LINKING DENSE BREAST WITH BREAST CANCER
We have known for a very long time that there is an increased risk of breast cancer for women who have dense breasts. Until recently, the research has been lagging in terms of what's the molecular mechanism, why do dense breasts present an increased risk of breast cancer? Without this knowledge, we can’t address the root causes, and are left with a lot of trial and error based on incomplete understanding.
It's very encouraging to know that currently there are 124 clinical trials ongoing looking at dense breasts and the relationship with breast cancer, anywhere from improved diagnostics, to treatment, to prevention, and, what’s close to my heart, to understanding the molecular mechanisms - what's happening at the cell level, at the genetic level that is causing different women to have an elevated risk of breast cancer.
One of the striking features that we're learning about dense breasts and what is creating that density is the microenvironment, which means the environment in the supporting tissue surrounding the glands. This includes fibroblasts and collagen. It seems that rather than estrogen being the dominant factor, it is inflammation that is creating the increased density of breast tissue.
What's fascinating to me is that even though we associate estrogen with the primary means by which women develop breast cancer, it may be a different process for breast cancers linked to breast density. Some of the research that has just come out in the last few years is showing us that rather than being hormonally driven, we think what's happening is there is an increase in these inflammatory markers in the tissue that is denser, and this is what can also lead to cancer.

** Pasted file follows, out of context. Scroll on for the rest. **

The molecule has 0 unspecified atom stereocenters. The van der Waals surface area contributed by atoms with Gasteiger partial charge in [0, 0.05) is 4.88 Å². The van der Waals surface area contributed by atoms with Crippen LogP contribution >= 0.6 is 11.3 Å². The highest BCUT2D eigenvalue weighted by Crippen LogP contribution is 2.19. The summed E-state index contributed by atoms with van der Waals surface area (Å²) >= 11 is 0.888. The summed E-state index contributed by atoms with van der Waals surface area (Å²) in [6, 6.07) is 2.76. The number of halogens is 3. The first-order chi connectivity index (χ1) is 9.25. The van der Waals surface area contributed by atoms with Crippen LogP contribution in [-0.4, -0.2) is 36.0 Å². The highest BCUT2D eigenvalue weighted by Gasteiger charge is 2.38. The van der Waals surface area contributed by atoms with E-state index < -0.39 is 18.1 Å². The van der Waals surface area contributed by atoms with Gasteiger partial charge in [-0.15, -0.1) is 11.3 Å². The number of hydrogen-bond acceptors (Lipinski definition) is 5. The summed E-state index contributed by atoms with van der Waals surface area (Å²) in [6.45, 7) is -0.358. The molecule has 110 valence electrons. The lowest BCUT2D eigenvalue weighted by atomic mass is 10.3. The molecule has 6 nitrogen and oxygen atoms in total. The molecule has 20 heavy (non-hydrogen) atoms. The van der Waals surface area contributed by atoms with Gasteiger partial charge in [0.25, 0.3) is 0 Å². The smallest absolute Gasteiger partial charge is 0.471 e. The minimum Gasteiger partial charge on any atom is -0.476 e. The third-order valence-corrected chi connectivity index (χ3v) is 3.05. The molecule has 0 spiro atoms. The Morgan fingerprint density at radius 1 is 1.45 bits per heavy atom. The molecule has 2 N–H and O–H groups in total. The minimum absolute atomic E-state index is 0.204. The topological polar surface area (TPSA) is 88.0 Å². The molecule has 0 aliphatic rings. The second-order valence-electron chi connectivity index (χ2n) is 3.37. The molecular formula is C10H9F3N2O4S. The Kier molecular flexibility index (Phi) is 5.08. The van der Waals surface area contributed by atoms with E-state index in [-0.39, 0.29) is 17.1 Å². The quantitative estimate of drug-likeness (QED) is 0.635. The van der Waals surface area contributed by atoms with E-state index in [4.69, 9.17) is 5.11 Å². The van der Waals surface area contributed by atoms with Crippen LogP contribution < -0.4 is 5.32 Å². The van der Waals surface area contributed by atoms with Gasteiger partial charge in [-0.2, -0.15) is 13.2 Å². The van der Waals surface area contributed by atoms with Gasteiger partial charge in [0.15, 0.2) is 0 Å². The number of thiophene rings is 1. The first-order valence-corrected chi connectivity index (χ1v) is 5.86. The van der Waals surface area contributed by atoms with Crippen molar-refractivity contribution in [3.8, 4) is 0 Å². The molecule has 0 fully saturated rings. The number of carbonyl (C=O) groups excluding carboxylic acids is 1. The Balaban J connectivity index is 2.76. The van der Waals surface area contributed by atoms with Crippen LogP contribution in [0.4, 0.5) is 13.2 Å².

There is clearly a genetic, or hereditary component, because having dense breasts is noted to run in families. But while having dense breasts increases a woman’s risk of breast cancer by up to 4-6x, not all of these women actually get cancer. That means there are other factors that can potentially increase as well as reduce a woman’s risk. This is where genomic research has been a gamechanger in identifying these other factors including for women with inherited genetic mutations, such as BRCA.
We now know that there are multiple genes in multiple other pathways that can modify a woman’s risk of breast cancer even if she carries a BRCA mutation. . Researchers have identified smaller changes in genes called SNPs (single nucleotide polymorphisms) that have a much lower individual impact than genetic mutations, but together can be additive. In fact, women with specific patterns of SNPs had their risk of breast cancer significantly reduced. This can help explain why not all women with BRCA mutations get cancer, and provides insight into potential protective biological mechanisms.
This is a really powerful paradigm shift, because now it opens the door for truly individualizing each woman’s risk – and potentially being able to change it through diet, lifestyle, or other modalities.
We now are also learning that gene SNPs can also play a role in a woman’s risk for dense breasts and breast cancer. While there's much research that needs to be done, from my experience, there's a lot we can do already to potentially intervene and help women with dense breasts. As we wait for more definitive research, we can learn from the nutritional genomics and functional medicine realms.
My question is, why can't we use some of these dietary lifestyle and nutritional supplement interventions that we already know decrease many of these pro-inflammatory pathways? Why can't we start using those in clinical practice as we wait for research and clinical trials to better refine our knowledge? The fact is, we can! But it takes education, awareness and advocacy to implement these strategies more widely and make a difference now.
1) link to polygenic model – breast cancer, Lynch syndrome etc https://healthresourcedigest.blogspot.com/2022/03/the-future-in-personalized-medicine.html
2) Link to genetics/genomics https://modernhealing1.blogspot.com/2020/11/what-is-lynch-syndrome.html